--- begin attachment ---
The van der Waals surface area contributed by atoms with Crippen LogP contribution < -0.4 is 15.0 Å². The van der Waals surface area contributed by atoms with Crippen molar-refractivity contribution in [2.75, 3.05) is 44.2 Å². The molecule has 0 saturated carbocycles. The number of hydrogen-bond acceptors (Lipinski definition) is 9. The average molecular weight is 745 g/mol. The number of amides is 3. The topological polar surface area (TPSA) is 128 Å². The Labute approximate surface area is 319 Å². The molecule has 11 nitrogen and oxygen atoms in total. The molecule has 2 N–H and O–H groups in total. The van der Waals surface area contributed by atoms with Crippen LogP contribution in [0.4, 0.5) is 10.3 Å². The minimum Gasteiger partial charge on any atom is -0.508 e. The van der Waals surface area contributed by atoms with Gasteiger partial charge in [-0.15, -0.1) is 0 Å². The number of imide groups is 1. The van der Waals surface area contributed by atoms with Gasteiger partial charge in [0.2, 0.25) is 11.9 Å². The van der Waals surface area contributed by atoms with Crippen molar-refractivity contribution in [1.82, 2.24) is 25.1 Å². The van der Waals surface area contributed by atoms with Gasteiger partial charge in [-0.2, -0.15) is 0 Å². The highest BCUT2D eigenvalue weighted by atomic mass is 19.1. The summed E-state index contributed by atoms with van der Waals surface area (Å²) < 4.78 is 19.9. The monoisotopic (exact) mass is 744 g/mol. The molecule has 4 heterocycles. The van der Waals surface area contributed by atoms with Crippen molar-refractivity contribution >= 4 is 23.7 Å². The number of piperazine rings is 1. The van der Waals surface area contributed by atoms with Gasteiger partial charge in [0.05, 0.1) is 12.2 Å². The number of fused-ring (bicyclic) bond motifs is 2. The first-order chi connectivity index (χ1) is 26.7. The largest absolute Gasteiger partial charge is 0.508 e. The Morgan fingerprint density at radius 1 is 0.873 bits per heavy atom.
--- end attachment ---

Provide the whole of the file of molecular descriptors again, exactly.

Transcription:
The van der Waals surface area contributed by atoms with Crippen LogP contribution < -0.4 is 15.0 Å². The van der Waals surface area contributed by atoms with Crippen molar-refractivity contribution in [2.75, 3.05) is 44.2 Å². The molecule has 0 saturated carbocycles. The number of hydrogen-bond acceptors (Lipinski definition) is 9. The average molecular weight is 745 g/mol. The number of amides is 3. The topological polar surface area (TPSA) is 128 Å². The Labute approximate surface area is 319 Å². The molecule has 11 nitrogen and oxygen atoms in total. The molecule has 2 N–H and O–H groups in total. The van der Waals surface area contributed by atoms with Crippen LogP contribution in [0.4, 0.5) is 10.3 Å². The minimum Gasteiger partial charge on any atom is -0.508 e. The van der Waals surface area contributed by atoms with Gasteiger partial charge in [-0.15, -0.1) is 0 Å². The number of imide groups is 1. The van der Waals surface area contributed by atoms with Gasteiger partial charge in [0.2, 0.25) is 11.9 Å². The van der Waals surface area contributed by atoms with Crippen molar-refractivity contribution in [1.82, 2.24) is 25.1 Å². The van der Waals surface area contributed by atoms with Gasteiger partial charge in [-0.2, -0.15) is 0 Å². The highest BCUT2D eigenvalue weighted by atomic mass is 19.1. The summed E-state index contributed by atoms with van der Waals surface area (Å²) < 4.78 is 19.9. The monoisotopic (exact) mass is 744 g/mol. The molecule has 4 heterocycles. The van der Waals surface area contributed by atoms with Crippen molar-refractivity contribution >= 4 is 23.7 Å². The number of piperazine rings is 1. The van der Waals surface area contributed by atoms with Gasteiger partial charge in [0.05, 0.1) is 12.2 Å². The number of fused-ring (bicyclic) bond motifs is 2. The first-order chi connectivity index (χ1) is 26.7. The largest absolute Gasteiger partial charge is 0.508 e. The Morgan fingerprint density at radius 1 is 0.873 bits per heavy atom.